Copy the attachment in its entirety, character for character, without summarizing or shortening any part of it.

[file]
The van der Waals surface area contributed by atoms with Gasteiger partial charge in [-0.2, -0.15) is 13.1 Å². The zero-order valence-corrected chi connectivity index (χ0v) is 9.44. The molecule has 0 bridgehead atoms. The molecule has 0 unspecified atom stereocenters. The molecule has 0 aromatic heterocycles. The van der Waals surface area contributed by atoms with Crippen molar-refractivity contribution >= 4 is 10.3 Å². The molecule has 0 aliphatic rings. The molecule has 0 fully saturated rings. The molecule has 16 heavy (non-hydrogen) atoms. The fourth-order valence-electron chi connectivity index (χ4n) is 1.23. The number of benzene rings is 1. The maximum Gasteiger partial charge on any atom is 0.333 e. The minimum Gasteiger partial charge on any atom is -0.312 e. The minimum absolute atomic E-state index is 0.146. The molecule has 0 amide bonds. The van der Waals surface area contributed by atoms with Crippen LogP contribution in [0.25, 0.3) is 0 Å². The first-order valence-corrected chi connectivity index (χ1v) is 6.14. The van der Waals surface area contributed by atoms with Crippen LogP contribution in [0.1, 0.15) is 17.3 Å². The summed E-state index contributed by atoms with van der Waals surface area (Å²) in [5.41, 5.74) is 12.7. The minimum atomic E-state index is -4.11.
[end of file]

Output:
The van der Waals surface area contributed by atoms with Gasteiger partial charge in [-0.2, -0.15) is 13.1 Å². The zero-order valence-corrected chi connectivity index (χ0v) is 9.44. The molecule has 0 bridgehead atoms. The molecule has 0 unspecified atom stereocenters. The molecule has 0 aromatic heterocycles. The van der Waals surface area contributed by atoms with Crippen molar-refractivity contribution >= 4 is 10.3 Å². The molecule has 0 aliphatic rings. The molecule has 0 fully saturated rings. The molecule has 16 heavy (non-hydrogen) atoms. The fourth-order valence-electron chi connectivity index (χ4n) is 1.23. The number of benzene rings is 1. The maximum Gasteiger partial charge on any atom is 0.333 e. The minimum Gasteiger partial charge on any atom is -0.312 e. The minimum absolute atomic E-state index is 0.146. The molecule has 0 amide bonds. The van der Waals surface area contributed by atoms with Crippen LogP contribution in [0.25, 0.3) is 0 Å². The first-order valence-corrected chi connectivity index (χ1v) is 6.14. The van der Waals surface area contributed by atoms with Crippen LogP contribution in [0.1, 0.15) is 17.3 Å². The summed E-state index contributed by atoms with van der Waals surface area (Å²) in [5.41, 5.74) is 12.7. The minimum atomic E-state index is -4.11.